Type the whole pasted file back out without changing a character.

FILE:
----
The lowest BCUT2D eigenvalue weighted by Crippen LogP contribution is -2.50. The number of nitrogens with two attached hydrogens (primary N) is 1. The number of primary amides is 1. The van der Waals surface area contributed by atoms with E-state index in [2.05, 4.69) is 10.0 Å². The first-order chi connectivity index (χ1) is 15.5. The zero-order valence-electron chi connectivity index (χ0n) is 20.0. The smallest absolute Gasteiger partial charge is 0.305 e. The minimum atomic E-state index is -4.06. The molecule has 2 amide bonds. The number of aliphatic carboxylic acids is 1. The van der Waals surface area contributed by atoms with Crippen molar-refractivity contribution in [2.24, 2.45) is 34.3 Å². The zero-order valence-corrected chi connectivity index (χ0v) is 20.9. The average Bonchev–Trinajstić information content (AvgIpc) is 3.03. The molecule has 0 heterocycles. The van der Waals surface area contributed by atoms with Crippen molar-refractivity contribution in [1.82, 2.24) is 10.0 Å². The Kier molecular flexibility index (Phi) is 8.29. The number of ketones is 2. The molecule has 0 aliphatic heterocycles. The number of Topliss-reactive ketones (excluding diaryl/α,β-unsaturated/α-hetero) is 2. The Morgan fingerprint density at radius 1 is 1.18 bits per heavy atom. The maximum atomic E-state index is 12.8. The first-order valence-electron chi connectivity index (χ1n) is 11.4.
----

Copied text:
The lowest BCUT2D eigenvalue weighted by Crippen LogP contribution is -2.50. The number of nitrogens with two attached hydrogens (primary N) is 1. The number of primary amides is 1. The van der Waals surface area contributed by atoms with E-state index in [2.05, 4.69) is 10.0 Å². The first-order chi connectivity index (χ1) is 15.5. The zero-order valence-electron chi connectivity index (χ0n) is 20.0. The smallest absolute Gasteiger partial charge is 0.305 e. The minimum atomic E-state index is -4.06. The molecule has 2 amide bonds. The number of aliphatic carboxylic acids is 1. The van der Waals surface area contributed by atoms with Crippen molar-refractivity contribution in [2.24, 2.45) is 34.3 Å². The zero-order valence-corrected chi connectivity index (χ0v) is 20.9. The average Bonchev–Trinajstić information content (AvgIpc) is 3.03. The molecule has 0 heterocycles. The van der Waals surface area contributed by atoms with Crippen molar-refractivity contribution in [1.82, 2.24) is 10.0 Å². The Kier molecular flexibility index (Phi) is 8.29. The number of ketones is 2. The molecule has 0 aliphatic heterocycles. The number of Topliss-reactive ketones (excluding diaryl/α,β-unsaturated/α-hetero) is 2. The Morgan fingerprint density at radius 1 is 1.18 bits per heavy atom. The maximum atomic E-state index is 12.8. The first-order valence-electron chi connectivity index (χ1n) is 11.4.